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Montco liquor firm among four to pay $9 million for gifts to LCB officials

The nonprosecution agreements resulted from a 2012 investigation by the Pennsylvania Inspector General's Office.

The U.S. Attorney’s Office said the conduct by the four companies ended in 2012.
The U.S. Attorney’s Office said the conduct by the four companies ended in 2012.Read moreRICK BOWMER / AP, FIle

Four wine and liquor dealers, including one in Montgomery County, have agreed to pay penalties totaling $9 million to avoid prosecution for giving gifts to officials of the Pennsylvania Liquor Control Board.

The non-prosecution agreements were announced Thursday in Harrisburg by U.S. Attorney Bruce D. Brandler, the federal prosecutor for central Pennsylvania.

Brandler said the agreements were based on the cooperation of the four liquor vendors and their employees, implementing internal compliance policies, and refraining from similar conduct in the future.

The companies are:

  1. Southern Glazer's Wine & Spirits of Pennsylvania, a subsidiary of Southern Glazer's Wine & Spirits of Miami. Southern will pay $5 million for employees who provided cash, trips, tickets to shows and sporting events, and other gifts to LCB officials from 2000 to 2012.

  2. White Rock Distilleries Inc., formerly of Lewiston, Maine, and now in Londonderry, N.H. The company will pay $2 million for cash, gifts, and trips to LCB officials from 2000 to 2011.

  3. Breakthru Beverage Pennsylvania, formerly Capital Wine & Spirits, of New York City. The company will pay $2 million for conduct between 2007 and 2012.

  4. Pio Imports of North Wales, Montgomery County. Pio will pay $200,000 for providing gift cards to LCB officials between 2007 and 2012.

Pio, which is owned and operated by the third generation of the Pio family, released a statement through its attorney, Francis X. O'Brien, noting that under the nonprosecution agreement "Pio Imports does not acknowledge criminal liability. [Pio] has agreed to the payment of a fine, and will work with authorities to ensure the PLCB can continue to serve consumers in a manner consistent with good government."

According to Brandler, the conduct of the four companies ended in 2012 when the state Inspector General's Office reported to then-Gov. Tom Corbett and the Ethics Commission that three LCB officials had accepted gifts and favors from vendors and other businesses with an interest in liquor. The LCB, which regulates the sale of alcoholic beverages in the state, is also the official wholesaler of alcoholic beverages to restaurants, bars, and other retail businesses.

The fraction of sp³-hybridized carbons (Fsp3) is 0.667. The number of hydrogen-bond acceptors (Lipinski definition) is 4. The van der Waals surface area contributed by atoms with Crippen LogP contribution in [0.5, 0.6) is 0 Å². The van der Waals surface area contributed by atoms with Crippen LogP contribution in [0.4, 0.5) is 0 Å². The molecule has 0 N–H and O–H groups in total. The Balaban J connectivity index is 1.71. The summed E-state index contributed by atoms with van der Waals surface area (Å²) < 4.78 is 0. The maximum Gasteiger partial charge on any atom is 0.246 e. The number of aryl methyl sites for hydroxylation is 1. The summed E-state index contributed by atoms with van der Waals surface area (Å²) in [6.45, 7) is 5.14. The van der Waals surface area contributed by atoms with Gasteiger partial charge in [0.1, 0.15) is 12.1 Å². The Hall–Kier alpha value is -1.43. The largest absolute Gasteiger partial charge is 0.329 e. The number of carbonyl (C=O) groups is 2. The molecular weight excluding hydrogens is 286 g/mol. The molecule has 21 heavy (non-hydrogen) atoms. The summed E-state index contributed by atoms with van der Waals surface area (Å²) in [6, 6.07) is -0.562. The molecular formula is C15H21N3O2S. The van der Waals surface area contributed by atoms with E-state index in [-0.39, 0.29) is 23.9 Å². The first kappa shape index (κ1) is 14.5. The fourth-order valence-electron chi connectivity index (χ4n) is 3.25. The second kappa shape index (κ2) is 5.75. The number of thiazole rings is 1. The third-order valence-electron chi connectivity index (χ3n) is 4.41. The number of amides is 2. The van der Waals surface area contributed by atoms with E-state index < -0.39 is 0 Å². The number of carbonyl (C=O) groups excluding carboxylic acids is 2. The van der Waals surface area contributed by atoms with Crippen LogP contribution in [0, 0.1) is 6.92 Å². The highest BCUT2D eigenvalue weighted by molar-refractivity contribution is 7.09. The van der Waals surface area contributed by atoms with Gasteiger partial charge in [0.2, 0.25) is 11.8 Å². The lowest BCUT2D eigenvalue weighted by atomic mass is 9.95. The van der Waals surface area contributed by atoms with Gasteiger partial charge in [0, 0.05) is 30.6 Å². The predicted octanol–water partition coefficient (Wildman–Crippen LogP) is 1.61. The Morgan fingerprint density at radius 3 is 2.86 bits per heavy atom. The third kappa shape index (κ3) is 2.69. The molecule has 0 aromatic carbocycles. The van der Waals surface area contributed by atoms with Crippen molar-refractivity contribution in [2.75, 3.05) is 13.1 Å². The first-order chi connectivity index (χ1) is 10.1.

After the Justice Department's announcement, LCB Chairman Tim Holden and board members Mike Negra and Michael Newsome issued a statement Thursday saying that the LCB "has been fully cooperative with the U.S. attorney's investigations over the last two years, and these companies' admissions of unethical behavior occurring from 2000 to 2012 are a matter the PLCB is taking very seriously. …

"Following investigations into former PLCB employees who violated state ethics standards, in 2014 the PLCB clarified and reissued its employee code of conduct, and developed a new and separate code of conduct for wine and spirits vendors. Although we already had one of the strictest employee conduct codes in Pennsylvania state government, the unethical actions of a few cast a temporary shadow over the agency. As a result, the PLCB has embraced the opportunity to regularly remind employees of their ethical obligations and foster a culture of awareness and the highest standards of integrity among its employees and suppliers.

"The board is disappointed at the action of all parties involved, who violated the trust of the agency and Pennsylvanians."

The LCB regulates the distribution of beverage alcohol in Pennsylvania, operates more than 600 wine and spirits stores statewide, and licenses 20,000 alcohol producers, retailers, and handlers.

In 2014, the Ethics Commission determined that gifts totaling $23,000 had been accepted by the LCB's former chairman, Patrick J. Stapleton III; former CEO Joseph Conti; and former marketing director James H. Short Jr.

The commission ordered all three to reimburse the state for the gifts; all three resigned.

In September 2015, Short pleaded guilty to a federal charge of honest services fraud before a federal judge in the Middle District. No date has been set for Short's sentencing.